Pen Y Dre School
A first for Wales
This trailblazing pathfinder project to retrofit the 1970s-built Pen Y Dre High School in Merthyr Tydfil is destined to be Wales’ first school retrofit to net zero carbon in operation with a 20% reduction in embodied energy.
Pen Y Dre High School is a comprehensive for pupils aged between 11-16 years old. Built in 1972, its interconnected buildings include an indoor swimming pool, sports hall and gymnasium.
Lawray was appointed by Morgan Sindall to deliver the project and initially designed a light thermal upgrade up to RIBA Stage 3. When the Welsh Government introduced their new net zero carbon policy mandating all new building and refurbishment projects to meet NZC targets, the client chose to adopt it, and secured funding from the government’s Sustainable Communities for Learning Programme for additional works.
Whole life carbon analysis
Working to the UKGBC’s NZC guidelines, the design team is taking an informed approach to ensure that Pen Y Dre High School’s operational energy will be zero or negative by enhancing the building fabric and services and offsetting any remaining carbon with on-site renewable energy.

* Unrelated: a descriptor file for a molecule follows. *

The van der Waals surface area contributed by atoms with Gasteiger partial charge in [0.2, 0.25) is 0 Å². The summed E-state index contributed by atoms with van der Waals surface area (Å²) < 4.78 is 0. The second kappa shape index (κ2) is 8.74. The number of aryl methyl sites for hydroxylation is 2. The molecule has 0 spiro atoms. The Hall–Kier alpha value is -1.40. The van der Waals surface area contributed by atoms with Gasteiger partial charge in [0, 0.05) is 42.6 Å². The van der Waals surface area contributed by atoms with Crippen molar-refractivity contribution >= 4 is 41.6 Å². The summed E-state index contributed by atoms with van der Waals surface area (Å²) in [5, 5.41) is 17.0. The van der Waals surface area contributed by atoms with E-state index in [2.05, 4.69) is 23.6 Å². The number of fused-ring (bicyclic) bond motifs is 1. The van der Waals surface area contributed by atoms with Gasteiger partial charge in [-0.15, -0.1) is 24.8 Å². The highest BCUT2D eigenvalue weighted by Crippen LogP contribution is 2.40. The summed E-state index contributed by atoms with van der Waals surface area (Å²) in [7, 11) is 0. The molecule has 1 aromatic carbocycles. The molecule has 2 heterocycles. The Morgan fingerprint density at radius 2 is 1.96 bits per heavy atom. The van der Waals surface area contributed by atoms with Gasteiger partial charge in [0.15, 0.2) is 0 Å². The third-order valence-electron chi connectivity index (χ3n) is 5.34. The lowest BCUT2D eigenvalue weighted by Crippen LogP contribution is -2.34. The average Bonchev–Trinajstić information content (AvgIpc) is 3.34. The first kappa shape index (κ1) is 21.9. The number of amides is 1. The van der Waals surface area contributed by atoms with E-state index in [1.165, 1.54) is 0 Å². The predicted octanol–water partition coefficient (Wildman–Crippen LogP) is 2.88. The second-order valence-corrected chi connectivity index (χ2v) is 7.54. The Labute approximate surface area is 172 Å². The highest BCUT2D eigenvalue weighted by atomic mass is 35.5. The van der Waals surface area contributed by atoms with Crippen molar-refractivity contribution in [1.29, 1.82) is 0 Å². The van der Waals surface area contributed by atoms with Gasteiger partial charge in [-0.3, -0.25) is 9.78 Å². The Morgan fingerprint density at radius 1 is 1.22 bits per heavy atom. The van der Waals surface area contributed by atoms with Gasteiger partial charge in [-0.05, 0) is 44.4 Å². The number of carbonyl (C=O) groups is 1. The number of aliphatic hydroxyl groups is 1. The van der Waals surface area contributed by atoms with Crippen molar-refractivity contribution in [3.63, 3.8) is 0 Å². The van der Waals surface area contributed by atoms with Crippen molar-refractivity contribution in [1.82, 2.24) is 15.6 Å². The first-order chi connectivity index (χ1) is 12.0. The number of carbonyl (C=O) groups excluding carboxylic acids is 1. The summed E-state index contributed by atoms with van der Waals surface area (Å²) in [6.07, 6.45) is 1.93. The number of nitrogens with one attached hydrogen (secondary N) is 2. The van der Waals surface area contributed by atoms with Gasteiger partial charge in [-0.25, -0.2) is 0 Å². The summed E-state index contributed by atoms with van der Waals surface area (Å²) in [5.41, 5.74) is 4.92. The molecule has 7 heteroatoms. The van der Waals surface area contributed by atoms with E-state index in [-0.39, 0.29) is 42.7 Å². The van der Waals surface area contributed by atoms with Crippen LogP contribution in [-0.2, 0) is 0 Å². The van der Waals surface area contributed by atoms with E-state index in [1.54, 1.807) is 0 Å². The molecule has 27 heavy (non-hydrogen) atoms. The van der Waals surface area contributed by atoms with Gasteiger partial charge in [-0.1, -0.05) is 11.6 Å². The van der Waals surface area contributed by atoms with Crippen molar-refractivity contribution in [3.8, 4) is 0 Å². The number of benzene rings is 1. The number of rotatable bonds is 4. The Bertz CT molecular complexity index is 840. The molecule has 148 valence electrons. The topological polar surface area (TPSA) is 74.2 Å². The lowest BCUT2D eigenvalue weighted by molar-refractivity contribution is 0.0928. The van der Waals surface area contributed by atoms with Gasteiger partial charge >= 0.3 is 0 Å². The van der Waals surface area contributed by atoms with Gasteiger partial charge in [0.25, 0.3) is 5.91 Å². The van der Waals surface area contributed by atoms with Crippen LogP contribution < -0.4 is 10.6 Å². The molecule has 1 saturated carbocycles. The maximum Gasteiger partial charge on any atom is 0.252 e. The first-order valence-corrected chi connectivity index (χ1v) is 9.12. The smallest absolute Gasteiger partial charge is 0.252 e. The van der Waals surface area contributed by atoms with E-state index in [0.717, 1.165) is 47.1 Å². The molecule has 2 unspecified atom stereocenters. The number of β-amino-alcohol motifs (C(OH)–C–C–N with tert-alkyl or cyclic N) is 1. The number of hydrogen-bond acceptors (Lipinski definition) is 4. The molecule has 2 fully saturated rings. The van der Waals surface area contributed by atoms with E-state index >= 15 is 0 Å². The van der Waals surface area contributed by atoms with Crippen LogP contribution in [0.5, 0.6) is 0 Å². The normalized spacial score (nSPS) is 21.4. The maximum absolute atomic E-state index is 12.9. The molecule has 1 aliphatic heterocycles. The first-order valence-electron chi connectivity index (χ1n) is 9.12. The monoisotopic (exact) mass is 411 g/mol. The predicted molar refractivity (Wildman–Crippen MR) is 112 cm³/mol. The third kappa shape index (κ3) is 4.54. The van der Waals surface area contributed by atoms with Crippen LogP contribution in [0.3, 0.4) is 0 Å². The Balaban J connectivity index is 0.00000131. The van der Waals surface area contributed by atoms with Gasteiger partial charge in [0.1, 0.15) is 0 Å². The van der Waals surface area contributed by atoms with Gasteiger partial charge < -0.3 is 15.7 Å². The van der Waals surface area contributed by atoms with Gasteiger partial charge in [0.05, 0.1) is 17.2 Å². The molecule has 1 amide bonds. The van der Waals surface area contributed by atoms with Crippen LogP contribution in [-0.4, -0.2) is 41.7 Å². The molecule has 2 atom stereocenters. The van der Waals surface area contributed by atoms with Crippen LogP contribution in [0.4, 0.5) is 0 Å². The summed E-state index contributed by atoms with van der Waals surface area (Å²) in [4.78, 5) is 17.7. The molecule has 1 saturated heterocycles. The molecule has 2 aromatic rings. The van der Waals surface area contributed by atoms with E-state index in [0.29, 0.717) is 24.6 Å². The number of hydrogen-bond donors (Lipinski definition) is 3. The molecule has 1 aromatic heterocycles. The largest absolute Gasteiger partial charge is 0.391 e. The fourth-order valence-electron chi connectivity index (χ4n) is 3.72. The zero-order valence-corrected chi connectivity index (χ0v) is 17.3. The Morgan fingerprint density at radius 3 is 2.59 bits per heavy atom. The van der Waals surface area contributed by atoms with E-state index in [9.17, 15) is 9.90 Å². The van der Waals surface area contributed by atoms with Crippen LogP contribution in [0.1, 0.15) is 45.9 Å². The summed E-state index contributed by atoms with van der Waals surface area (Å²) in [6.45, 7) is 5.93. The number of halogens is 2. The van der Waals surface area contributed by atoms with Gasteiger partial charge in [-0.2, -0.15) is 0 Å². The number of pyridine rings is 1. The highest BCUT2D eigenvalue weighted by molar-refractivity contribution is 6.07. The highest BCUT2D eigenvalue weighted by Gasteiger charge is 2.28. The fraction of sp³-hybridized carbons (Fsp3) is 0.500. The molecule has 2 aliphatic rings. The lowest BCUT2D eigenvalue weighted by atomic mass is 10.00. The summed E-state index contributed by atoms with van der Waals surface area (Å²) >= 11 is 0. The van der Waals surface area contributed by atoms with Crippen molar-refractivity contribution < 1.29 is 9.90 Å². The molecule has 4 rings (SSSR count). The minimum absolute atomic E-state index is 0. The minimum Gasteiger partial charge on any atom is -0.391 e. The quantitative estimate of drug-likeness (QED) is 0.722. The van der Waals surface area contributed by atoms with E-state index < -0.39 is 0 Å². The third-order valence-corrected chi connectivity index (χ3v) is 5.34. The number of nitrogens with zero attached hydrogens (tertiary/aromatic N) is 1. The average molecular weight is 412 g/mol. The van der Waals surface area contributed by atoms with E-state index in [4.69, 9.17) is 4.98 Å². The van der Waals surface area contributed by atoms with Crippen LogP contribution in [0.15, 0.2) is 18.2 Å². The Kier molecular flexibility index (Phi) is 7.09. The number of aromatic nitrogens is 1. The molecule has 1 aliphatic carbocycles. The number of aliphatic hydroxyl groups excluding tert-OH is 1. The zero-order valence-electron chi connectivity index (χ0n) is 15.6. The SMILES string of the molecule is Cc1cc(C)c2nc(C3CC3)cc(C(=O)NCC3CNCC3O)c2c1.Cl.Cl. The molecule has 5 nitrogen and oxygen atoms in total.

The design and construction team conducted whole life modelling at the start of the project to evaluate the impact of design proposals on both operational carbon (energy used during operation) and embodied carbon (the materials used for building and maintenance) over the lifetime of the building. Comparative options were then developed, tested against buildability, and evaluated in line with capital and lifecycle costs.
The school, which has a steel and concrete frame with masonry infill panels, was in a poor state of repair. Retaining the facade, and introducing insulation, cladding and triple glazing tested the integrity of the structure to its limits, which meant that the team had to work collaboratively to come up with solutions. Five design options were appraised, but only one met the target of net zero based on a whole-life carbon approach over 60 years: full electrification with air source heat pumps (ASHPs) and onsite photovoltaics (PV).
Predicted sustainable outcomes
The enhanced building fabric together with full electrification, will result in zero carbon emissions over the lifetime of the project. Initial modelling indicates that the project’s upfront embodied carbon is 250kg CO2e/m2, well within the government’s 2030 target of 350kg CO2e/m2 .
The retained roof could not take the additional load of PVs, but the school’s grounds are luckily large enough to accommodate the 4500 sqm ground-mounted array. In the summer, when the school doesn’t need that electricity, it can’t be put back into the grid, but discussions are in progress to supply an adjacent hospital.